Virginia scandals pit Democrats against themselves and their message

Democrats who took uncompromising stands against racism and sexual harassment and assault find themselves questioning just how far their idealism goes as Virginia’s top three officeholders struggle to weather political storms that threaten their careers.

After a racist photo showed up on Virginia Gov. Ralph Northam’s medical school yearbook from 1984, party leaders were quick to call for his resignation.

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Those calls only intensified after Northam denied he was in the photo, which showed a man in blackface next to a man in a Ku Klux Klan hood, while acknowledging that he had dressed in blackface at a different party.

But they have been markedly quieter about the scandals surrounding the two Democrats in line to succeed Northan, Lieutenant Gov. Justin Fairfax and Attorney General Mark Herring.

If all three quit, Virginia’s next governor would be House Speaker Kirk Cox — a Republican.

Fairfax faces allegations of sexual assault by a Stanford professor, whose story in some ways mirrors and in some ways are even more severe than those leveled against Supreme Court Justice Brett KavanaughBrett Michael KavanaughSupreme Court sides with religious schools in discrimination suits Romney, Collins, Murkowski won't attend GOP convention Susan Collins signals she won't campaign against Biden MORE. A second woman on Friday evening publicly accused Fairfax of raping her in 2000.  

Democrats sided almost unanimously with Christine Blasey Ford, the woman who accused Kavanaugh of assault, an accusation that nearly toppled his nomination.

Herring, days after calling for Northam’s resignation, admitted he too had worn blackface to a party in 1980.

Virginia Democrats had been slower to call on Fairfax or Herring to quit. But after the second allegation, most of Virginia's congressional delegation said it was time for Fairfax to go.
 
In a joint statement, Reps. Don Beyer (D), Abigail SpanbergerAbigail Davis SpanbergerTrade groups make lobbying push to be included in small business loan program Virginia GOP to pick House nominee after candidate misses filing deadline Gun control group rolls out House endorsements MORE (D), Elaine LuriaElaine Goodman LuriaHouse panel votes against curtailing Insurrection Act powers after heated debate Republican Scott Taylor wins Virginia primary, to face Elaine Luria in rematch National Retail Federation hosts virtual 'store tours' for lawmakers amid coronavirus MORE (D), Jennifer WextonJennifer Lynn WextonOVERNIGHT ENERGY: House approves .5T green infrastructure plan | Rubio looks to defense bill to block offshore drilling, but some fear it creates a loophole | DC-area lawmakers push for analysis before federal agencies can be relocated D.C.-area lawmakers push for analysis before federal agencies can be relocated Democrats rip Trump rollback of LGBTQ protections amid Pride Month MORE (D) and Gerry ConnollyGerald (Gerry) Edward ConnollyBlack Caucus rallies behind Meeks for Foreign Affairs gavel Ousted watchdog says he told top State aides about Pompeo probe House committee chair requests immediate briefing on Secret Service's involvement in clearing protesters MORE (D) said Fairfax showed "exceptionally poor judgement" in handling the allegations, and that he should resign.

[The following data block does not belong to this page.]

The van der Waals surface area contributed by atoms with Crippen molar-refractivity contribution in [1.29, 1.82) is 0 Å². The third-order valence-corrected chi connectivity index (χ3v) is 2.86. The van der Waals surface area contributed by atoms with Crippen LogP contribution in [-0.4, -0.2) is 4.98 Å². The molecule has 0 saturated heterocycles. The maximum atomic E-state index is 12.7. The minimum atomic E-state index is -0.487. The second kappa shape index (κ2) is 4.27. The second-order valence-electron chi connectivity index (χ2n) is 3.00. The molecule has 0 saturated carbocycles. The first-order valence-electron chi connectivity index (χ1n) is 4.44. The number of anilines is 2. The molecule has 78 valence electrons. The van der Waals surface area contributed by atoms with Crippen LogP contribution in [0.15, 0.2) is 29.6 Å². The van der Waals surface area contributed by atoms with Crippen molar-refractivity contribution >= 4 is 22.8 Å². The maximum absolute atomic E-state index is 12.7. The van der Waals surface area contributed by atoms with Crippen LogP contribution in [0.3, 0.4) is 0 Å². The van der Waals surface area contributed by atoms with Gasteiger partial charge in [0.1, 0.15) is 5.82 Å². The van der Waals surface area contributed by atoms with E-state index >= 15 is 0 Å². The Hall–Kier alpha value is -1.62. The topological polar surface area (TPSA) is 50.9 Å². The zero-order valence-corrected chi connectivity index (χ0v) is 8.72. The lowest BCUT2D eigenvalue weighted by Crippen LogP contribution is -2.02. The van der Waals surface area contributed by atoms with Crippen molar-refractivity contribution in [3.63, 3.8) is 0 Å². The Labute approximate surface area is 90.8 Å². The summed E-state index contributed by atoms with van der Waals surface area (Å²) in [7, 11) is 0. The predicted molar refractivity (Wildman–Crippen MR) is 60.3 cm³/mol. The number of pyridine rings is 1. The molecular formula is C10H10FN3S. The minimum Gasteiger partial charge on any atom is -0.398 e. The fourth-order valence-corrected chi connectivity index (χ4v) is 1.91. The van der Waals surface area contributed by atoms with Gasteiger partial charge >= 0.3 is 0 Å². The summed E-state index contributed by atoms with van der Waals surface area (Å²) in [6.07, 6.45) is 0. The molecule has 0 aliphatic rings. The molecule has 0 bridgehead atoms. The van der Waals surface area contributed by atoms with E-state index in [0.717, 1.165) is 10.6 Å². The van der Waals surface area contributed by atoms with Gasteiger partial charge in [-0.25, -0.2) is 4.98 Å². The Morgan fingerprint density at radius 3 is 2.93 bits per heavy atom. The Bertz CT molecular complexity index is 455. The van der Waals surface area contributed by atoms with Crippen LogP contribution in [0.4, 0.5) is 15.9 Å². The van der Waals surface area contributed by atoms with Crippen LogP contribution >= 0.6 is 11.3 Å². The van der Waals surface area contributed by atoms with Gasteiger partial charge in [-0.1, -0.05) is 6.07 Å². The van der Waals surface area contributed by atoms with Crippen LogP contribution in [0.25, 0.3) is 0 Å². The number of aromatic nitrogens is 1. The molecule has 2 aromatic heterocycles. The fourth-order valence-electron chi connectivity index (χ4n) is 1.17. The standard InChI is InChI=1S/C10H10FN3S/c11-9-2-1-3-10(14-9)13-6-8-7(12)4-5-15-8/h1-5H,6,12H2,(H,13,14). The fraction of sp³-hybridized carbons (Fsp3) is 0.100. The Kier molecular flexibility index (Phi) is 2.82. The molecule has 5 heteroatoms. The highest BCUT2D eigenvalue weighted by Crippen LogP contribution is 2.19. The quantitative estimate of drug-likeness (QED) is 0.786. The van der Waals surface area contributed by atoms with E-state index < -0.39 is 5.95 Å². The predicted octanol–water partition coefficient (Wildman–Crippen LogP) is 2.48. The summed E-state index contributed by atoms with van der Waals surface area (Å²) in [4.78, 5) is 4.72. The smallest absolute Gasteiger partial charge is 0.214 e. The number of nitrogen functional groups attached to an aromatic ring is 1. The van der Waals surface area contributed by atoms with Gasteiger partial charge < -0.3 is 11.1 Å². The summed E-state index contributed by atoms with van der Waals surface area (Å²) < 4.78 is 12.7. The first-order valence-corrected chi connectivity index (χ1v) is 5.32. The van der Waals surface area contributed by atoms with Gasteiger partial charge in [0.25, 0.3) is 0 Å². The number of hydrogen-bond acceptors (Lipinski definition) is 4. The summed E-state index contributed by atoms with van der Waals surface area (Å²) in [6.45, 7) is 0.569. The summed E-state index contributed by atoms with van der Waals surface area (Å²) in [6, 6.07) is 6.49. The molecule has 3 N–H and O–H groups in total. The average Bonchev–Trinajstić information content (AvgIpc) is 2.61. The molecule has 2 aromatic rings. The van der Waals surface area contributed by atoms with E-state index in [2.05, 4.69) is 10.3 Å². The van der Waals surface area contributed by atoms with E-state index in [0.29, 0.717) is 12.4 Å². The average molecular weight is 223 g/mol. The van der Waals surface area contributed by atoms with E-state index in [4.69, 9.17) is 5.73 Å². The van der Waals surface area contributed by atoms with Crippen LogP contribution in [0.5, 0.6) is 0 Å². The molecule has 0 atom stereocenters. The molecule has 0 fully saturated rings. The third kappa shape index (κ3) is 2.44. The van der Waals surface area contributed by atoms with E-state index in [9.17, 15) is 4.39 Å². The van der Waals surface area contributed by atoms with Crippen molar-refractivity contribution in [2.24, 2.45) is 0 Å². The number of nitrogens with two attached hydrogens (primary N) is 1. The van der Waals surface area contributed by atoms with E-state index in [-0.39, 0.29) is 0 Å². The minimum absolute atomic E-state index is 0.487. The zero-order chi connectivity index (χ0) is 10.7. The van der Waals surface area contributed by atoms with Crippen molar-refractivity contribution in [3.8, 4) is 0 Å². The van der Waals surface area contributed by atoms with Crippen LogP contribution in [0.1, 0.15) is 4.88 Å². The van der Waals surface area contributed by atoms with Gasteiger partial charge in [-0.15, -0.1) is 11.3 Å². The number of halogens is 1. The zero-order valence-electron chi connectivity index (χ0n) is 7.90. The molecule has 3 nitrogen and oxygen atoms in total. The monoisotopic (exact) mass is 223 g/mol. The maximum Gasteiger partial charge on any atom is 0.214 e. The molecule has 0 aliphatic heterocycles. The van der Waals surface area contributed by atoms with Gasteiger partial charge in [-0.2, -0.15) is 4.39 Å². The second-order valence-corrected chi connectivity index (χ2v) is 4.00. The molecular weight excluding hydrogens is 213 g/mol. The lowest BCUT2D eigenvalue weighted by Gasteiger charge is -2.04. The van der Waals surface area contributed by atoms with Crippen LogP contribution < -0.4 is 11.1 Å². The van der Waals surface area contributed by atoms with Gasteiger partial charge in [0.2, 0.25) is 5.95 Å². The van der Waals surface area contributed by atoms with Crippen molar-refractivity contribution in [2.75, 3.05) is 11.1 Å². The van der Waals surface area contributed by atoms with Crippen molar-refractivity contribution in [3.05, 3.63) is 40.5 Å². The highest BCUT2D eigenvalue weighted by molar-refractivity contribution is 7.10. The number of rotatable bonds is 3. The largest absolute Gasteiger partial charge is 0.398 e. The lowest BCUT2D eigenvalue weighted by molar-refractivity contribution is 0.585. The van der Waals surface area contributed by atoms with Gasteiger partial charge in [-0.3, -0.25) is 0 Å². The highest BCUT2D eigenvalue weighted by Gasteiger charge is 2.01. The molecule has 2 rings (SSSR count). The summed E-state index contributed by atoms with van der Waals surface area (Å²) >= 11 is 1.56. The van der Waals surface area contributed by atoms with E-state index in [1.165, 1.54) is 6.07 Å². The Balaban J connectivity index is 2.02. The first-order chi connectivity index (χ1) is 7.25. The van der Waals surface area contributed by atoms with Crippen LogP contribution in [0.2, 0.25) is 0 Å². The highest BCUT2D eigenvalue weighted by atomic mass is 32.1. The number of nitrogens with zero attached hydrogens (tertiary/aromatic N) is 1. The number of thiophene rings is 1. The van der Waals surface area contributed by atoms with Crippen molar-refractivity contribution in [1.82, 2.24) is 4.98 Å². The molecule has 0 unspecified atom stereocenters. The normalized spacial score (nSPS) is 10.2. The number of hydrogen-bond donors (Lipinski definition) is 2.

"Given recent developments, I believe that it is best for the Commonwealth of Virginia if Justin Fairfax dealt with these accusations as a private citizen," Rep. Donald McEachinAston (Donale) Donald McEachinSanders-Biden climate task force calls for carbon-free power by 2035 House Democrats seek to codify environmental inequality mapping tool  House coronavirus bill aims to prevent utility shutoffs MORE wrote on Twitter. "He can no longer serve us as the Lieutenant Governor of Virginia."